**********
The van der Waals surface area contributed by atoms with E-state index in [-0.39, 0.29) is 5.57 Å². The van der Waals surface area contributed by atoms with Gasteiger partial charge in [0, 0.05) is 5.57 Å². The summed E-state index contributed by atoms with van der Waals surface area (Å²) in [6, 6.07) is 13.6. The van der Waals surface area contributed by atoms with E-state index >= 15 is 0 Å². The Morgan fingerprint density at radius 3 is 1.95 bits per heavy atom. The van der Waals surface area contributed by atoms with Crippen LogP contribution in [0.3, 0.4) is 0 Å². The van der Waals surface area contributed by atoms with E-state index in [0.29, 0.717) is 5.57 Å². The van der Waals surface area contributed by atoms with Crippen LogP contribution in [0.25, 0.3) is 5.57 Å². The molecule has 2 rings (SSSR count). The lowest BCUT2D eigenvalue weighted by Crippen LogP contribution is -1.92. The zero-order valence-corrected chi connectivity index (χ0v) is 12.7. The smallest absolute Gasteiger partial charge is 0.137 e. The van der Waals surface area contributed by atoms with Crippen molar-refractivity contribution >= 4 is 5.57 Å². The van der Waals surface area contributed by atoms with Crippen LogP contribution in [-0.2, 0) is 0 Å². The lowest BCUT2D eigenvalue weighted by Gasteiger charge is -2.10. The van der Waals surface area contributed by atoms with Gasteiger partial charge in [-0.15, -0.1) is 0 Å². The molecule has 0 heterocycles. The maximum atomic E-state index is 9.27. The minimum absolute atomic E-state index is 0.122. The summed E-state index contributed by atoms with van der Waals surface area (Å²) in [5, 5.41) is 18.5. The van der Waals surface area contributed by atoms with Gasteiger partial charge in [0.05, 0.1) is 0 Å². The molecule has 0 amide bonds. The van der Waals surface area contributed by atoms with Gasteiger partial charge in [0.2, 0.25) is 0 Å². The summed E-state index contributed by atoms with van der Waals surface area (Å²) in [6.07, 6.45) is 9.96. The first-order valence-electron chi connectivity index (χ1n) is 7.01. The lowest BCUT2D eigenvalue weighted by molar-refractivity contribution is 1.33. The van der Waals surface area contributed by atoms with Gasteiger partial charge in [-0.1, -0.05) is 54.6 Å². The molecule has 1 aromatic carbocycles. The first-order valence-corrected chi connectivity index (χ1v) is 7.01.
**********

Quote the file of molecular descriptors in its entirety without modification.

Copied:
The van der Waals surface area contributed by atoms with E-state index in [-0.39, 0.29) is 5.57 Å². The van der Waals surface area contributed by atoms with Gasteiger partial charge in [0, 0.05) is 5.57 Å². The summed E-state index contributed by atoms with van der Waals surface area (Å²) in [6, 6.07) is 13.6. The van der Waals surface area contributed by atoms with E-state index >= 15 is 0 Å². The Morgan fingerprint density at radius 3 is 1.95 bits per heavy atom. The van der Waals surface area contributed by atoms with Crippen LogP contribution in [0.3, 0.4) is 0 Å². The van der Waals surface area contributed by atoms with E-state index in [0.29, 0.717) is 5.57 Å². The van der Waals surface area contributed by atoms with Crippen LogP contribution in [0.25, 0.3) is 5.57 Å². The molecule has 2 rings (SSSR count). The lowest BCUT2D eigenvalue weighted by Crippen LogP contribution is -1.92. The zero-order valence-corrected chi connectivity index (χ0v) is 12.7. The smallest absolute Gasteiger partial charge is 0.137 e. The van der Waals surface area contributed by atoms with Crippen molar-refractivity contribution >= 4 is 5.57 Å². The van der Waals surface area contributed by atoms with Crippen LogP contribution in [-0.2, 0) is 0 Å². The lowest BCUT2D eigenvalue weighted by Gasteiger charge is -2.10. The van der Waals surface area contributed by atoms with Gasteiger partial charge in [-0.15, -0.1) is 0 Å². The molecule has 0 heterocycles. The maximum atomic E-state index is 9.27. The minimum absolute atomic E-state index is 0.122. The summed E-state index contributed by atoms with van der Waals surface area (Å²) in [5, 5.41) is 18.5. The van der Waals surface area contributed by atoms with Gasteiger partial charge in [0.05, 0.1) is 0 Å². The molecule has 0 amide bonds. The van der Waals surface area contributed by atoms with Gasteiger partial charge in [0.2, 0.25) is 0 Å². The summed E-state index contributed by atoms with van der Waals surface area (Å²) in [6.07, 6.45) is 9.96. The first-order valence-electron chi connectivity index (χ1n) is 7.01. The lowest BCUT2D eigenvalue weighted by molar-refractivity contribution is 1.33. The van der Waals surface area contributed by atoms with Gasteiger partial charge in [-0.1, -0.05) is 54.6 Å². The molecule has 1 aromatic carbocycles. The first-order valence-corrected chi connectivity index (χ1v) is 7.01.